If you are having trouble starting a sentence, use one of the five random words you culled in the preparation phase. Anyone can make a sentence if they are given a word, and you will be surprised at how interesting those sentences can be. Or if your Phase One points need fleshed out, think about your Who, Why, and What. Who are you? Why does writing matter to you? What do you know works, or used to work, in your writing life?

It’s just a draft.

Remember, they don’t have to be good sentences. Put them on the page any old how. It’s a draft.

Once you have your sentences written down, cut up the piece of paper so that each sentence is on its own strip. Lay the strips of paper on a flat surface and move them around, aiming for a good flow and progression—from the small to the large, from the particular to the universal, from the fact to the opinion flowing from that fact, from the child to the person you are now.

When the timer goes, stop moving the strips around. Type or write the sentences out a second time, in the new order. If you’re using a computer, print it out.

Optional: You can put the sheet of paper in a drawer and leave it alone for a couple of days, or you can proceed to the Revision phase. I like to give drafts a rest because it’s a simple way to create distance and avoid unnecessary tinkering. But if you like your sentences the way they are and want to keep going, begin phase three.

3.         Begin Phase Three—Revision

Set a timer for 10 minutes. Read your manifesto. If it feels right to you, write “My Writing Manifesto” or “My 2021 Manifesto” on the top and stick it somewhere you’ll see it on a regular basis. If it doesn’t feel right yet, work on it for ten minutes. Reorder, polish, cut, or add sentences. Don’t try to change it too much, just give it a fluff and fold, as they say in the laundry business.

When the timer goes, stop and call it done.

Now you have a manifesto.

It probably won’t be perfect, but you might find it surprisingly helpful when you need some perspective on your writing life, or need to make a decision about what to do with your life in general.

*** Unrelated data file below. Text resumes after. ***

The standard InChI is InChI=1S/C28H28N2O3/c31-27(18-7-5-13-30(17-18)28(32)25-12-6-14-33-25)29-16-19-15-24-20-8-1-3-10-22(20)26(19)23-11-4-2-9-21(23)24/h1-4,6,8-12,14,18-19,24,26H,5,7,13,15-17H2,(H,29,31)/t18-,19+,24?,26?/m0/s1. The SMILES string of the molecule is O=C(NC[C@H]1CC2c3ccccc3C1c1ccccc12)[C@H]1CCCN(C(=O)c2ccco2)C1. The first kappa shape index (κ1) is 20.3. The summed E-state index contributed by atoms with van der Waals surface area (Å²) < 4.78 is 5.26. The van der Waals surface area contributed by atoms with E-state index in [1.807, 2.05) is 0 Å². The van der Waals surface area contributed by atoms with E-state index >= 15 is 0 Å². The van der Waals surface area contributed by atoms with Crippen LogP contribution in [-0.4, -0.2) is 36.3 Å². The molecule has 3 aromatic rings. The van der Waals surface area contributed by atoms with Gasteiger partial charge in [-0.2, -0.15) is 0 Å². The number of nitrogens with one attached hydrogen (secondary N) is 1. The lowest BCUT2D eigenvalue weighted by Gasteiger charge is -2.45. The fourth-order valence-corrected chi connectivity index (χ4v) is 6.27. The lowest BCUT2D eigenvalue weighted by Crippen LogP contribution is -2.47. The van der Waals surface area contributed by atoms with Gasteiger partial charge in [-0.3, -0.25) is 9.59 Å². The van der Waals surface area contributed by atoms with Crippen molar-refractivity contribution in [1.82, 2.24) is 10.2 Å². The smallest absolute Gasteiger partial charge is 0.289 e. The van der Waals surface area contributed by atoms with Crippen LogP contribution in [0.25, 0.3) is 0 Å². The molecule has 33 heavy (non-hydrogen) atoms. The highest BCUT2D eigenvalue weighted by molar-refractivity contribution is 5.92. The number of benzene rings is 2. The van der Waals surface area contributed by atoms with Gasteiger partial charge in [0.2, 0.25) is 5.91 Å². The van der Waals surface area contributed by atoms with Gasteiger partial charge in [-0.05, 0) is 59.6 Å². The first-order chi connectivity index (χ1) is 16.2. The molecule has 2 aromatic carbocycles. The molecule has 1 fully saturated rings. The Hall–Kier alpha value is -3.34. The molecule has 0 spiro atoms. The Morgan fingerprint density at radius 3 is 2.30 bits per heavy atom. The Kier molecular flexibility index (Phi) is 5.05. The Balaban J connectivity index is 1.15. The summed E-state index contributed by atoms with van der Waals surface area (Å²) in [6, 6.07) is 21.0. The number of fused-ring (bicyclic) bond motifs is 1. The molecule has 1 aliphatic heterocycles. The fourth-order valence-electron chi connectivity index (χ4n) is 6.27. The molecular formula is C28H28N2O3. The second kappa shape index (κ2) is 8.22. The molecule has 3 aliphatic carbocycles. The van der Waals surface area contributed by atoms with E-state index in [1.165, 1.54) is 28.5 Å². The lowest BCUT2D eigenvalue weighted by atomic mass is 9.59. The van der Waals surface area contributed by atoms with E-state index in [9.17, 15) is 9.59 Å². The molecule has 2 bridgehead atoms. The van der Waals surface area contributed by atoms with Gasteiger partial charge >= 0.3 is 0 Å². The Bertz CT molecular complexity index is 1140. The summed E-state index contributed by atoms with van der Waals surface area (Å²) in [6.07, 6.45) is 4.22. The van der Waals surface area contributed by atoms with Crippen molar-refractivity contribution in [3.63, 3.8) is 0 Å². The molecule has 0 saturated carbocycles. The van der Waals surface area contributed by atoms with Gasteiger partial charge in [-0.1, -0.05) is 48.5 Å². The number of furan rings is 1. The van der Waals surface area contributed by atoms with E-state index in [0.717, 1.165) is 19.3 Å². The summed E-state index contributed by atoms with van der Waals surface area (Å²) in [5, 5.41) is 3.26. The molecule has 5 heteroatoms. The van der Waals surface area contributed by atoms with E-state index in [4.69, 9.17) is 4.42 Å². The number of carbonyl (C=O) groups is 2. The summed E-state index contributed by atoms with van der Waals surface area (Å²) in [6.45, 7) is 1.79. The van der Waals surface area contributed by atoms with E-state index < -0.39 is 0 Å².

What to do with your manifesto:

  • Look at it regularly
  • Whenever someone gets in your way around writing or around your personal boundaries & convictions, take it out and speak the sentences to them in a powerful voice. You and they will know exactly where you stand.
Take an hour and write your manifesto today.

Book Review: Quiet by Susan Cain

Quiet: The Power of Introverts in a World That Can’t Stop Talking, by Susan Cain Tidbits from Quiet: Open plan offices reduce productivity and impair memory. They make people sick, hostile, unmotivated and insecure. Online collaborations can be very successful, but that doesn’t mean work groups are better in all situations. Your sweet spot is …

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How to Write More by Starting Small

There’s a meme on that social media platform old people use (Facebook), which goes like this: You might be a binge-writer, or you might be more of a steady plodder. As someone who writes both ways, I have discovered that each approach involves starting small. Q: What’s wrong with starting big? A: It makes things …

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How Many Drafts Does a Novel Take?

Or, How NOT to Write a Novel. Here, to celebrate Hallowe’en, is the story of 13 drafts of my historical novel, A WORLD OF LUNATICS, set in 1889 Paris at the International Exposition, with Mr. Thomas Edison as the villain (because he was!): 1st draft—a dog’s breakfast; the story told from four points of view. …